In the prior art source element 10 was connected to a heat sink 12 which was at ambient temperature or at least at a temperature which followed the ambient. A thermal impedance 14 connected source 10 to sink 12. Impedance 14 could be a metallic conductor, an insulator, or sometimes just the surrouding atmosphere. In any case, the thermal impedance is generally constant, that is the temperature drop is generally proportional to the flow of heat. The value of the thermal impedance can usually be chosen as desired to optimize the operation over a required range of ambient temperature.
A heat sensor 16 such as a thermocouple, generates a signal such as a DC voltage, indicating the temperature of source element 10. This temperature signal is applied to the signal input 18 of a servo amplifier 20, where it is compared to a preset signal from a reference source 22 which is fed to the reference input 24 of servo amplifier 20. The two input signals are compared and their difference amplified to generate power at the output terminals 26 of amplifier 20, the amplification being in a sense such that an increase in the temperature-indicative input signal 18 produces a decrease in output power. This electric power is fed to a heater 28 which supplies controlled heat to source element 10.
There is inherent inefficiency in this prior art control system, as illustrated by mathematical analysis of its requirements. Let T1 and T2 be the lower and higher limits of the ambient temperature range of sink 12. Let Po be the waste heat generated by source 10, To the temperature at which source element 10 is to be regulated, and R the value of thermal impedance 14. At the highest ambient T2, the total heat flowing through impedance 14 is (To-T2)/R and the heat supplied by servo 20 must be P2 =(To-T2)/R-Po. Obviously this minimum control power should be 0 for maximum efficiency, so that To=T2 +R Po.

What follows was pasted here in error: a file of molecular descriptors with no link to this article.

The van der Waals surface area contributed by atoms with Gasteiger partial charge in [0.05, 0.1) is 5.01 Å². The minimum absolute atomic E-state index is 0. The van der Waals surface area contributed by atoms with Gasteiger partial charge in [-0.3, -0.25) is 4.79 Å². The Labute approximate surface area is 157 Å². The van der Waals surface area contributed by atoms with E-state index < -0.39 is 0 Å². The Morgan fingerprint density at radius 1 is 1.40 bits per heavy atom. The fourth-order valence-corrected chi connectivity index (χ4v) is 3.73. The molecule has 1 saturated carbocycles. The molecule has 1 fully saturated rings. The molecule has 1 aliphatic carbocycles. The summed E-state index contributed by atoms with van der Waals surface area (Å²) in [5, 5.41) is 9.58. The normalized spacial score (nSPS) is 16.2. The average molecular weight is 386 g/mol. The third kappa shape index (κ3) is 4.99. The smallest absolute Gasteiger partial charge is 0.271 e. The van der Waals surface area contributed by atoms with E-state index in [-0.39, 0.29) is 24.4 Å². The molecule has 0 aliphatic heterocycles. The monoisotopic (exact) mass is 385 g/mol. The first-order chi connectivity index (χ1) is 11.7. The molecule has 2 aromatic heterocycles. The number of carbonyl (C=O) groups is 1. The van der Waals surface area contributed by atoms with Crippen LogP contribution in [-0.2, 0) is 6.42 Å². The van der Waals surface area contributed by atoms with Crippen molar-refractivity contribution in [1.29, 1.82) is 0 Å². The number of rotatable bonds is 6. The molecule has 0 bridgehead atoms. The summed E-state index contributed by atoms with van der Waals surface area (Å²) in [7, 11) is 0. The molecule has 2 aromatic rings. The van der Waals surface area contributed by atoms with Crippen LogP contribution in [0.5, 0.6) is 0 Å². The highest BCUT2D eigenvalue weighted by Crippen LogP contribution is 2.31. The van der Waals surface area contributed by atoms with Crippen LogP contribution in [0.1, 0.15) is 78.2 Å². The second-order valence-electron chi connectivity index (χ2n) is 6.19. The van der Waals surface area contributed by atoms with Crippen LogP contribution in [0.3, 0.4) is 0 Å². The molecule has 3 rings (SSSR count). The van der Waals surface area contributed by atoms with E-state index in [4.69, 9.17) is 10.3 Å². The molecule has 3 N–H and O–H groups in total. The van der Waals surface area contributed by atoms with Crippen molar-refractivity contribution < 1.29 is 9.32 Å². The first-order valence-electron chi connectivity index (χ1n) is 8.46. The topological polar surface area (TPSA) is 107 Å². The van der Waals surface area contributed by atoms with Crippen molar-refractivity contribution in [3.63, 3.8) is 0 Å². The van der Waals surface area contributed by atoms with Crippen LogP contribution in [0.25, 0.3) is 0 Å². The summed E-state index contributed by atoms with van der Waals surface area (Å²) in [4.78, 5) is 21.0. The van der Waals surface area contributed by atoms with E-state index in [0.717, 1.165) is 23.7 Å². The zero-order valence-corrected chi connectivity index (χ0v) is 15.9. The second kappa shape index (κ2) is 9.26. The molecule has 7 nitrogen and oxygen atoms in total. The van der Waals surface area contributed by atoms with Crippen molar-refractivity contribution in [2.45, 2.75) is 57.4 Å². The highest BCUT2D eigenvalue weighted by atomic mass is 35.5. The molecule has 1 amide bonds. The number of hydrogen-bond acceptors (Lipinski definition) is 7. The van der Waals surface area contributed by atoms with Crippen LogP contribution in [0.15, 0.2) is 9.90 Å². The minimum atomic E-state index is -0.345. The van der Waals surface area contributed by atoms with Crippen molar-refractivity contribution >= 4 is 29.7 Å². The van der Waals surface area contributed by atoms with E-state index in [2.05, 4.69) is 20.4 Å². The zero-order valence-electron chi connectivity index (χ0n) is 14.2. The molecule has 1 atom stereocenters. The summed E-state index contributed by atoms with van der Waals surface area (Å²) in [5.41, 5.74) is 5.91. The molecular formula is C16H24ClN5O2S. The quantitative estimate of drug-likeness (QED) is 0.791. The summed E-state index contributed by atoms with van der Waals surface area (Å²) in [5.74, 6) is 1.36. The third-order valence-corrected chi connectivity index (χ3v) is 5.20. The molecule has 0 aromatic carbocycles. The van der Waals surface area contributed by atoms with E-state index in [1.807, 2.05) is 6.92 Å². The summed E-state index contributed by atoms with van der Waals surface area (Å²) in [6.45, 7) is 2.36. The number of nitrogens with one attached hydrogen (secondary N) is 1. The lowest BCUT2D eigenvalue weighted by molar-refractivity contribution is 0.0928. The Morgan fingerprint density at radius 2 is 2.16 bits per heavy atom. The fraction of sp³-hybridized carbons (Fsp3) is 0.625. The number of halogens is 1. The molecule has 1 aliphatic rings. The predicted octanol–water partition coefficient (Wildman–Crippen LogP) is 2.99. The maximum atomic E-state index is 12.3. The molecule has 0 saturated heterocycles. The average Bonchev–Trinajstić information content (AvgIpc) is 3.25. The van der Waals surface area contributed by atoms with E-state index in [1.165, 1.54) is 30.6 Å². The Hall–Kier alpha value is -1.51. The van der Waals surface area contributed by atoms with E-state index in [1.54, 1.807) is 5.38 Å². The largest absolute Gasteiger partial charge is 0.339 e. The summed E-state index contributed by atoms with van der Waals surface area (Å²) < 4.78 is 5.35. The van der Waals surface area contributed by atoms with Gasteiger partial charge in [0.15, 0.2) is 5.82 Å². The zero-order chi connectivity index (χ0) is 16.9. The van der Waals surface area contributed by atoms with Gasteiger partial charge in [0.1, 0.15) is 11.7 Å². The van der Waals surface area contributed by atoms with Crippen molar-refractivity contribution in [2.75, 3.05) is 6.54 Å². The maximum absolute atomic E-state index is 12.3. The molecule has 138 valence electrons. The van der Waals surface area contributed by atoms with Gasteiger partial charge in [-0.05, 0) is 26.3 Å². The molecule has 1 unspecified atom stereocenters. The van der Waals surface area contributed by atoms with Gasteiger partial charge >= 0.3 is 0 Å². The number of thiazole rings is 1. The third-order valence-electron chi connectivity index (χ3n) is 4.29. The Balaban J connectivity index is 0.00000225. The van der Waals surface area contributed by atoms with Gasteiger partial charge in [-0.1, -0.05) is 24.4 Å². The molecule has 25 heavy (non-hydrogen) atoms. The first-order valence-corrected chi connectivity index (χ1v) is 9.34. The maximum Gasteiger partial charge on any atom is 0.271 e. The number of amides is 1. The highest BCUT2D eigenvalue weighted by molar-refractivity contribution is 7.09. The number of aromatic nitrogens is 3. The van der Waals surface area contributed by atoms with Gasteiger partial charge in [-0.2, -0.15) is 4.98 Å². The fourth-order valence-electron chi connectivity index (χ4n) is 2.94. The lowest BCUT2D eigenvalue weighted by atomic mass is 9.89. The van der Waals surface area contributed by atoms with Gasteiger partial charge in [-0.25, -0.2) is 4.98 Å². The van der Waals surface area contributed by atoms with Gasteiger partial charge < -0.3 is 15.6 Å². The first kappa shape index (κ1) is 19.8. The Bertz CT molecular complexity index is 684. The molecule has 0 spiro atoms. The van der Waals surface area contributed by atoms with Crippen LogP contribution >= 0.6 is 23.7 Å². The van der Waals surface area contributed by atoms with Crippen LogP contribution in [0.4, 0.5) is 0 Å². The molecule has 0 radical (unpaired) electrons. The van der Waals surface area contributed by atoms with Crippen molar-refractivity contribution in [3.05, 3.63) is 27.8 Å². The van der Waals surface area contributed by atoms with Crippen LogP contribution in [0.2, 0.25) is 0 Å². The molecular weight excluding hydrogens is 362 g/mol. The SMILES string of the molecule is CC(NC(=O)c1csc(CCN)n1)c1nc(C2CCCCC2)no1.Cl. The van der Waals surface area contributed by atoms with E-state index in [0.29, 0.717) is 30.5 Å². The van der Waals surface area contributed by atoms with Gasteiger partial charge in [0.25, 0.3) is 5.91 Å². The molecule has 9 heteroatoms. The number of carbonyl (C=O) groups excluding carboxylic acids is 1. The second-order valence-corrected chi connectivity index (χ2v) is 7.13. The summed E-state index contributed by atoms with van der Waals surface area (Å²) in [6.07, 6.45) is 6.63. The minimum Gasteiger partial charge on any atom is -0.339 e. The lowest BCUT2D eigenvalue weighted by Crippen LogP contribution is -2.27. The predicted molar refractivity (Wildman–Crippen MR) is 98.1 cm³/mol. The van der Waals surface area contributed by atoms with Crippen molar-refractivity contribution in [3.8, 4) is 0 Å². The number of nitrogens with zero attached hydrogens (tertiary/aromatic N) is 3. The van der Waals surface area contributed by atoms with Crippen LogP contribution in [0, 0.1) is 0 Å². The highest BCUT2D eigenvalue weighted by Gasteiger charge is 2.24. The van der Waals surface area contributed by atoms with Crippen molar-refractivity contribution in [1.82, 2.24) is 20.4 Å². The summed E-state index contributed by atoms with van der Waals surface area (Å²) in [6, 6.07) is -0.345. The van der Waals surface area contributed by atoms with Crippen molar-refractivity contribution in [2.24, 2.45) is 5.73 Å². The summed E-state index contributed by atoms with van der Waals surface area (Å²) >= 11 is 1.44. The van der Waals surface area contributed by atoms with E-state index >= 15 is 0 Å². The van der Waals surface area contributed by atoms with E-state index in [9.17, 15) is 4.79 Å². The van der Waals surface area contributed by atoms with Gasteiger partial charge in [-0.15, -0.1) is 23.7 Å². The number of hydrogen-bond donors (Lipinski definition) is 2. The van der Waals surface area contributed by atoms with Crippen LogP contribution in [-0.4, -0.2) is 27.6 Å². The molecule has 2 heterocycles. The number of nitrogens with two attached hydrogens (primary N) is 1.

At the lowest ambient temperature T1, the heat supplied by servo 20 is P1 =(To-T1)/R-Po and putting in the value of To from the preceding equation P1 =(T2 -T1)/R-Po.
It is obvious that to reduce the maximum power P1 supplied by servo 20 we should have a high impedance R. However, this will increase the operating temperature To of source element 10. In many cases the maximum allowable value of To is not much above the maximum ambient T2, so R must be chosen accordingly
For example, an oscillator producing 10 W of waste power required to operate in an ambient range of -54° C. to +75° C. has a maximum permissable operating temperature of 85° C. Thus,
R=(85 -75)° C./10 W=1.0° C./W
P1 =(75-54)° C./1.0° C./W-10 W=129 W-10 W=119 W
It is obviously inefficient to use 119 W of control power to stabilize a 10 W oscillator.
FIG. 2 is a schematic diagram of a temperature controller embodying the invention. All the elements are identical to the prior-art controller of FIG. 1 except that the thermal impedance 14 of FIG. 1 is replaced by a heat pipe 30. In the embodiment shown in FIG. 2, the heat from the control heater 28' is applied to heat pipe 30 at a point 32 intermediate source element 10' and sink 14'. This is a very convenient and efficient way to apply the control, and the response is fast because the heat capacity of the pipe itself is quite low. The fast response makes the servo loop relatively easy to stabilize. However, the control heat may be applied at any region of the pipe, or even to the source element itself, in which latter case the schematic diagram of the apparatus is identical with FIG. 1 except that thermal impedance 14 is replaced by heat pipe 30.